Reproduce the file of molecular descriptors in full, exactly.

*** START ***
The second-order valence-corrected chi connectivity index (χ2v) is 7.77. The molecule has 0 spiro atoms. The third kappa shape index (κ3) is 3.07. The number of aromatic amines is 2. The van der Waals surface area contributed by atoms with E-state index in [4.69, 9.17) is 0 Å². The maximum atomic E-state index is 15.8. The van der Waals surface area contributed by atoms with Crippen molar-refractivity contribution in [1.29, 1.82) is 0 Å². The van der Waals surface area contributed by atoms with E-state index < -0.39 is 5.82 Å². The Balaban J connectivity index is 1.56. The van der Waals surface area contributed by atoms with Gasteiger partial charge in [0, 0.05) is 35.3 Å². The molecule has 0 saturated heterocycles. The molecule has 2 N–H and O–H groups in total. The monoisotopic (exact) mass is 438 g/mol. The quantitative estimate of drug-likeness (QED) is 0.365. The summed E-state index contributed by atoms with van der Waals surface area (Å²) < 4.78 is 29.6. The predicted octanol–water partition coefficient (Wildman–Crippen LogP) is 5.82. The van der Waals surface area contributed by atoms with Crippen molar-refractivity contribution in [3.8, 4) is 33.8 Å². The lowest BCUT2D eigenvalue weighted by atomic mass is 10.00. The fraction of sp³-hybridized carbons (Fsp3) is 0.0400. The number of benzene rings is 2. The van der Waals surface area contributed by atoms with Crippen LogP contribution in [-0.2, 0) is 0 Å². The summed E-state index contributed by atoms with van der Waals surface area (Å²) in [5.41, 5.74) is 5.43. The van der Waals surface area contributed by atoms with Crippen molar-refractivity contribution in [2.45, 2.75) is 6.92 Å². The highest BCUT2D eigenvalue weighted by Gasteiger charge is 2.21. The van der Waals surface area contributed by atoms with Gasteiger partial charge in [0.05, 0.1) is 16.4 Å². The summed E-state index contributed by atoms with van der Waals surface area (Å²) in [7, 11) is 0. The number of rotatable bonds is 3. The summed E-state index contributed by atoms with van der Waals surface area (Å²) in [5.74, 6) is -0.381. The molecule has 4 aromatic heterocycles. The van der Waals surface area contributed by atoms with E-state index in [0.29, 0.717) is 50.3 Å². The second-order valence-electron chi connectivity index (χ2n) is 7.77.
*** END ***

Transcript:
The second-order valence-corrected chi connectivity index (χ2v) is 7.77. The molecule has 0 spiro atoms. The third kappa shape index (κ3) is 3.07. The number of aromatic amines is 2. The van der Waals surface area contributed by atoms with E-state index in [4.69, 9.17) is 0 Å². The maximum atomic E-state index is 15.8. The van der Waals surface area contributed by atoms with Crippen molar-refractivity contribution in [1.29, 1.82) is 0 Å². The van der Waals surface area contributed by atoms with E-state index < -0.39 is 5.82 Å². The Balaban J connectivity index is 1.56. The van der Waals surface area contributed by atoms with Gasteiger partial charge in [0, 0.05) is 35.3 Å². The molecule has 0 saturated heterocycles. The molecule has 2 N–H and O–H groups in total. The monoisotopic (exact) mass is 438 g/mol. The quantitative estimate of drug-likeness (QED) is 0.365. The summed E-state index contributed by atoms with van der Waals surface area (Å²) < 4.78 is 29.6. The predicted octanol–water partition coefficient (Wildman–Crippen LogP) is 5.82. The van der Waals surface area contributed by atoms with Crippen molar-refractivity contribution in [3.8, 4) is 33.8 Å². The lowest BCUT2D eigenvalue weighted by atomic mass is 10.00. The fraction of sp³-hybridized carbons (Fsp3) is 0.0400. The number of benzene rings is 2. The van der Waals surface area contributed by atoms with Crippen LogP contribution in [-0.2, 0) is 0 Å². The summed E-state index contributed by atoms with van der Waals surface area (Å²) in [5.41, 5.74) is 5.43. The van der Waals surface area contributed by atoms with Crippen molar-refractivity contribution in [2.45, 2.75) is 6.92 Å². The highest BCUT2D eigenvalue weighted by Gasteiger charge is 2.21. The van der Waals surface area contributed by atoms with Gasteiger partial charge in [0.05, 0.1) is 16.4 Å². The summed E-state index contributed by atoms with van der Waals surface area (Å²) in [7, 11) is 0. The number of rotatable bonds is 3. The summed E-state index contributed by atoms with van der Waals surface area (Å²) in [5.74, 6) is -0.381. The molecule has 4 aromatic heterocycles. The van der Waals surface area contributed by atoms with E-state index in [0.29, 0.717) is 50.3 Å². The second-order valence-electron chi connectivity index (χ2n) is 7.77.